Around 80% of the population lives in urban areas in the United States, and urban or semi-urban watersheds contribute to up to 8% of the water supply in US cities. Since a large proportion of surface water flows through urban watersheds, it's important to study these drainage basins in rapidly growing urban areas.

The researchers performed Mann-Kendall trend analysis on monthly precipitation (P), runoff (Q) and Q/P data from 1950–2009 obtained from 62 urban watersheds covering 21 major urban centres in the US. The results indicate that only five out of 21 urban centres in the US showed an uptrend in precipitation, while the remaining urban centres did not show any significant trend.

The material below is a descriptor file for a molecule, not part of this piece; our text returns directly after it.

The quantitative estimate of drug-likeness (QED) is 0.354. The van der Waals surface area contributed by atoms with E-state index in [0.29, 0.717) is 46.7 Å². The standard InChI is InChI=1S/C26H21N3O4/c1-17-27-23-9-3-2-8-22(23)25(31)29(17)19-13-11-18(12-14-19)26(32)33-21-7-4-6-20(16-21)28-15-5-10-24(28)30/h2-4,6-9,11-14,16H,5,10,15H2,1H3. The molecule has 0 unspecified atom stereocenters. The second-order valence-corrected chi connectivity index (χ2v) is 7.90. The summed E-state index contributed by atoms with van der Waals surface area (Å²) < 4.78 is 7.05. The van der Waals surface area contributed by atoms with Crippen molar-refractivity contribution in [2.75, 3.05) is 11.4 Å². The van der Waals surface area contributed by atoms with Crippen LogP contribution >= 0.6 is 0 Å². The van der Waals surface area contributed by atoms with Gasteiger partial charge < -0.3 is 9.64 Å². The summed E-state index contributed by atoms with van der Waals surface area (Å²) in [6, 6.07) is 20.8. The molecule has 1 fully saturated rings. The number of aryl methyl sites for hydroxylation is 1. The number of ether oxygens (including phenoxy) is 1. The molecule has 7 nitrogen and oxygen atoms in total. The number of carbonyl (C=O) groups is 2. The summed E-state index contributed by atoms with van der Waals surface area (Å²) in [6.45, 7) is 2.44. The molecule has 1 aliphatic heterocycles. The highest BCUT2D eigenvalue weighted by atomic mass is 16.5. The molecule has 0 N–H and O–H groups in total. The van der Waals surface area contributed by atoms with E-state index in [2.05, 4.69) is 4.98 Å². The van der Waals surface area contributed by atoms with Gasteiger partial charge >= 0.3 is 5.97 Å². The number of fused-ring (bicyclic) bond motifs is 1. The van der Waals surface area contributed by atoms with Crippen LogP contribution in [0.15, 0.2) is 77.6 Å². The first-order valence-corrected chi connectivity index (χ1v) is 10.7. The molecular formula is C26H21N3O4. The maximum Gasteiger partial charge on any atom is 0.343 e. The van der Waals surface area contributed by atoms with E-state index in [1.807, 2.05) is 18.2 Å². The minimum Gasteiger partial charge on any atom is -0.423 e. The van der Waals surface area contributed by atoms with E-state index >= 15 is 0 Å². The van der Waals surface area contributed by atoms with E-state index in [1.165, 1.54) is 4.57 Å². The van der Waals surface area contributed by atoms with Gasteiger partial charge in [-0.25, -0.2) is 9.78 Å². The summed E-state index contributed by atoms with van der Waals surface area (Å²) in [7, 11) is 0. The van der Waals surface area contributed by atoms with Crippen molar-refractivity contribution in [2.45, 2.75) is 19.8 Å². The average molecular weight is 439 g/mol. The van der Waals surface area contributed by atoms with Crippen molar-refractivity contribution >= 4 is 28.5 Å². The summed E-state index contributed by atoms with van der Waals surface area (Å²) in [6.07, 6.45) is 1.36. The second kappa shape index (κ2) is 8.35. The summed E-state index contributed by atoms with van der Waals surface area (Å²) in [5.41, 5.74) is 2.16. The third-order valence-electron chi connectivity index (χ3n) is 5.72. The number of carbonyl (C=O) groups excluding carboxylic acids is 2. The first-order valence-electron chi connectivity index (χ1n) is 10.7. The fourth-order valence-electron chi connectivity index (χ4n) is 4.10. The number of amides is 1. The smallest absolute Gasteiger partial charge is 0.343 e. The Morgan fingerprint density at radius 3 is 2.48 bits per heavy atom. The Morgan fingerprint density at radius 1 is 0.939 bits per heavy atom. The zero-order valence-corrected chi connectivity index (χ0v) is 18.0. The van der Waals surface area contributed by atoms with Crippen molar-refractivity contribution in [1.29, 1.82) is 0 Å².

12 urban centres showed an uptrend in Q/P. However, six urban centres did not show any significant trend in Q/P and three urban centres showed a significant downtrend. The highest rate of change in precipitation, runoff, and Q/P was observed in the Houston urban watershed.

Results from this study also indicate that while a human-only influence is observed in most of the urban watersheds, a combined climate and human influence is observed mostly in the central United States.

This study is part of the US Department of the Interior's WaterSMART (Sustain and Manage America's Resources for Tomorrow) Program, whose mandate is to help water managers plan for climate change and other threats to water supplies, and take action to secure water resources for the communities, economies, and ecosystems they support. Further studies should focus on quantifying relative climate and human influences on each urban centre and their impact on water availability.

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